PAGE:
Capital Leases vs. Operating Leases - What's the Difference? Which One Should I Use?
Leasing equipment is a common alternative to purchase. Of the two kinds of leases - capital leases and operating leases - each is used for different purposes and results in differing treatment on the accounting books of a business.
- Capital leases are used for long-term leases and for items that not become technologically obsolete, such as many kinds of machinery.
- Capital leases give the lessee (the person who is leasing) the benefits and drawbacks of ownership, so they are considered as assets, and they may be depreciated.
- These leases are considered as debts of the lessee.
In order to be considered a capital lease, theFinancial Accounting Standards Board (FASB) requires that at least one of these conditions must be met:
- Title to the equipment passes automatically to the lessee by the end of the lease term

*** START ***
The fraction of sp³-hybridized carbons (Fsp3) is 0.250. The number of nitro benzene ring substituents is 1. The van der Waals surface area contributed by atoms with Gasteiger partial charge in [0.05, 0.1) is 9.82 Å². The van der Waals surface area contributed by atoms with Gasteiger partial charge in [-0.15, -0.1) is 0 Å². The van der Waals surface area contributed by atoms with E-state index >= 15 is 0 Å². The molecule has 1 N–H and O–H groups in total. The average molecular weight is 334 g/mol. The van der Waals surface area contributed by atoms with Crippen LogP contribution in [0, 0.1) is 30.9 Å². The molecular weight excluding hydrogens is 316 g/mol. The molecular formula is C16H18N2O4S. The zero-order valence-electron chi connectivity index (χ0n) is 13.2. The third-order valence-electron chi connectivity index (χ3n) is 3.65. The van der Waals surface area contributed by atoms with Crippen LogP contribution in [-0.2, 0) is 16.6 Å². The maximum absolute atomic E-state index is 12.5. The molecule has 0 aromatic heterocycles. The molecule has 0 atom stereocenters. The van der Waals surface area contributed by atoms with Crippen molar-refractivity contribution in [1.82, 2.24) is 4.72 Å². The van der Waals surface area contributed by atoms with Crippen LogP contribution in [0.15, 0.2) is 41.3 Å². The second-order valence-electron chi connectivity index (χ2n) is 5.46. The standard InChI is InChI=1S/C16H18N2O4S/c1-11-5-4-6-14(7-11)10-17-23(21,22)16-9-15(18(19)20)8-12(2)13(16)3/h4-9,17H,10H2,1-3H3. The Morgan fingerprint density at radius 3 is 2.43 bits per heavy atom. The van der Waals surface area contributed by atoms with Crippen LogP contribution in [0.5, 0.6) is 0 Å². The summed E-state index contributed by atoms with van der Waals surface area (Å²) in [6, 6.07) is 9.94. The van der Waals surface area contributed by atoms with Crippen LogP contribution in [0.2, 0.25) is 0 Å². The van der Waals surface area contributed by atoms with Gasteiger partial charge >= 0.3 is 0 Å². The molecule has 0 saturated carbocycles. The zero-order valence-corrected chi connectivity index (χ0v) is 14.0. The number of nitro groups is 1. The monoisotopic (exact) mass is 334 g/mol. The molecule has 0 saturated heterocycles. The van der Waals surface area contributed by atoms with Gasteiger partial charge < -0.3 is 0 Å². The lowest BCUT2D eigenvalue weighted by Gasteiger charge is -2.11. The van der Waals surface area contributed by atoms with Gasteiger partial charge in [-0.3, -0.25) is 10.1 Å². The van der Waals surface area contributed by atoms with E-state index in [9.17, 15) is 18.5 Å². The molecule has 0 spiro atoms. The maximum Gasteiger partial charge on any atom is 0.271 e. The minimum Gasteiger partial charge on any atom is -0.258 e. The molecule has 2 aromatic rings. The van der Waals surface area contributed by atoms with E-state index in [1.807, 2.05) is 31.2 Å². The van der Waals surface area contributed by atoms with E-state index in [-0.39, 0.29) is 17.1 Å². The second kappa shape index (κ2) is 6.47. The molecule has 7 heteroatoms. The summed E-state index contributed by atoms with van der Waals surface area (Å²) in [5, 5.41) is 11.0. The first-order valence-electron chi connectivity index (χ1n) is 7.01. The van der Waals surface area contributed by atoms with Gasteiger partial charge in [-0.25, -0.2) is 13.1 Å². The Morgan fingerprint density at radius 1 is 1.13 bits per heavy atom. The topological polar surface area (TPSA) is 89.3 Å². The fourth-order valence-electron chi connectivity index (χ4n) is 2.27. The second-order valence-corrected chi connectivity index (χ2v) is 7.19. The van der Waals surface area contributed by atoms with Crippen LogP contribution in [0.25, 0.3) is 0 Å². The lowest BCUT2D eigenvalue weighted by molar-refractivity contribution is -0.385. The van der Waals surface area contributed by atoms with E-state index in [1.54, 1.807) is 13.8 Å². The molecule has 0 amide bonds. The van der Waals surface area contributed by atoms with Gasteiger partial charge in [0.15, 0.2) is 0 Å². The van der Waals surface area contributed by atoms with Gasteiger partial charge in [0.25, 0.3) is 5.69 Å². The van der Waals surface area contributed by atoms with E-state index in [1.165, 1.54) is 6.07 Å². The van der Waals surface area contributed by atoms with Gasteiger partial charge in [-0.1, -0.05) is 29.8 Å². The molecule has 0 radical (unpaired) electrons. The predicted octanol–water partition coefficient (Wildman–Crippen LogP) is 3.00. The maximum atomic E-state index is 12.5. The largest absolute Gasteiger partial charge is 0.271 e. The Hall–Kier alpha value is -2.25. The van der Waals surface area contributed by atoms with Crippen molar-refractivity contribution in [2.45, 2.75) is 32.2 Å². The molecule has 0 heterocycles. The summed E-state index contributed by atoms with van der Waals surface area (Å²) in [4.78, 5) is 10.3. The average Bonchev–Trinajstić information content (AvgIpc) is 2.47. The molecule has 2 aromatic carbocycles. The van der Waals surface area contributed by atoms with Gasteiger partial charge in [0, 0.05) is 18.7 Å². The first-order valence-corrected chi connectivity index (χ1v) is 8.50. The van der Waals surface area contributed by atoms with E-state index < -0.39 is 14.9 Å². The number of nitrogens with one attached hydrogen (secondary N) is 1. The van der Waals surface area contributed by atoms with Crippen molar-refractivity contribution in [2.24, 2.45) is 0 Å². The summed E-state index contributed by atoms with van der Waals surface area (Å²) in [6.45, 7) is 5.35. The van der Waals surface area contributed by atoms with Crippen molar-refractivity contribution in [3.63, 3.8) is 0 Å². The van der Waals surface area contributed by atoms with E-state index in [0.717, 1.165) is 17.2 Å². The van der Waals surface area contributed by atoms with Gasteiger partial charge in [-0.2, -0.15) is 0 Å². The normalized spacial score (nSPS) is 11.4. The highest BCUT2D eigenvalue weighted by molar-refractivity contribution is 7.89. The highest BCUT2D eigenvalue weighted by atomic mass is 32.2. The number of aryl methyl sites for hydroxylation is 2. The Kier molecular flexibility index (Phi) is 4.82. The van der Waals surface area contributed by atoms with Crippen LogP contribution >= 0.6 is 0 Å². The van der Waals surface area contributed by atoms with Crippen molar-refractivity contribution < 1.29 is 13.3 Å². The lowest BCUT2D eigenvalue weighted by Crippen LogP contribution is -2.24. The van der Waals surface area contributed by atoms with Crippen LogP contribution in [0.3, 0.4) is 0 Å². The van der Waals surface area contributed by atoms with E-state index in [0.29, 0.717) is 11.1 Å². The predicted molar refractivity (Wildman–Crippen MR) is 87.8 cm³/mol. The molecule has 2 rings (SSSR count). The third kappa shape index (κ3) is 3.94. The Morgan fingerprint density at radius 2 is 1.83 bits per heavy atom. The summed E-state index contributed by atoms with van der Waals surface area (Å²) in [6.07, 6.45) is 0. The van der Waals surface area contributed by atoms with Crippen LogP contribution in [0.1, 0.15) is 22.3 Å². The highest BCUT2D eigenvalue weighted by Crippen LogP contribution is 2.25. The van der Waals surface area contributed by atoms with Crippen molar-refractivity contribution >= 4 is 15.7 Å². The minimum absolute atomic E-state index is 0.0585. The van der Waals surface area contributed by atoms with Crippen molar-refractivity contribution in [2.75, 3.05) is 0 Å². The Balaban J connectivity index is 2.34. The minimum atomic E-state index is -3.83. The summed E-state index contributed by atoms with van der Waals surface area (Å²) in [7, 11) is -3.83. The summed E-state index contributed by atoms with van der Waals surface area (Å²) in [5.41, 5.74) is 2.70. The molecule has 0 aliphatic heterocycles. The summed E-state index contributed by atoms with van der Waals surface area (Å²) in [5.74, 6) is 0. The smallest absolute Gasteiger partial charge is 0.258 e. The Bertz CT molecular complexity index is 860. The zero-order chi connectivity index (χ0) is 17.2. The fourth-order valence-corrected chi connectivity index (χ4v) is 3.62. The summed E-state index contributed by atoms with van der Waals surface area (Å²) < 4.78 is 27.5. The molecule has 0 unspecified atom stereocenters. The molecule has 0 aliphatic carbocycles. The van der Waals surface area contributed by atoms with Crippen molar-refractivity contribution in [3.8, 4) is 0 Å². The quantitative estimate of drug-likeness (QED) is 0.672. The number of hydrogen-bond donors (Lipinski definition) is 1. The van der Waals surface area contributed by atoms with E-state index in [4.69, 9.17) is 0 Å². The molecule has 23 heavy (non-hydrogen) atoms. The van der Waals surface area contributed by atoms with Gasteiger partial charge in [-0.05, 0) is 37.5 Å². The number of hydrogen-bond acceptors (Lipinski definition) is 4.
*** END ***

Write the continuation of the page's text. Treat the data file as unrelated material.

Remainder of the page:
- The lease contains an option to purchase the equipment at the end of the lease for substantially less than fair market value; sometimes this is a $1 purchase
- The term of the lease is greater than 75% of the useful life of the equipment
- The present value of the lease payments is greater than 90% of the fair market value of the equipment.
- Operating leases, sometimes called service leases are used for shot-term leasing and often for assets that are high-tech or in which the technology changes often, like computer and office equipment.
- The lessee uses the property but does not take on the benefits or drawbacks of ownership, which are retained by the lessor.
- The rental cost of an operating lease is considered an operating expense.
Which is Better?
As usual, it depends. If you are leasing a high-technology piece of equipment, you will probably have an operating lease. For example, if you are leasing copiers for your office, you probably have an operating lease. If you are leasing a piece of machinery which you intend to use for a long time, you probably have a capital lease. Each type of lease is applicable to different leasing situations.
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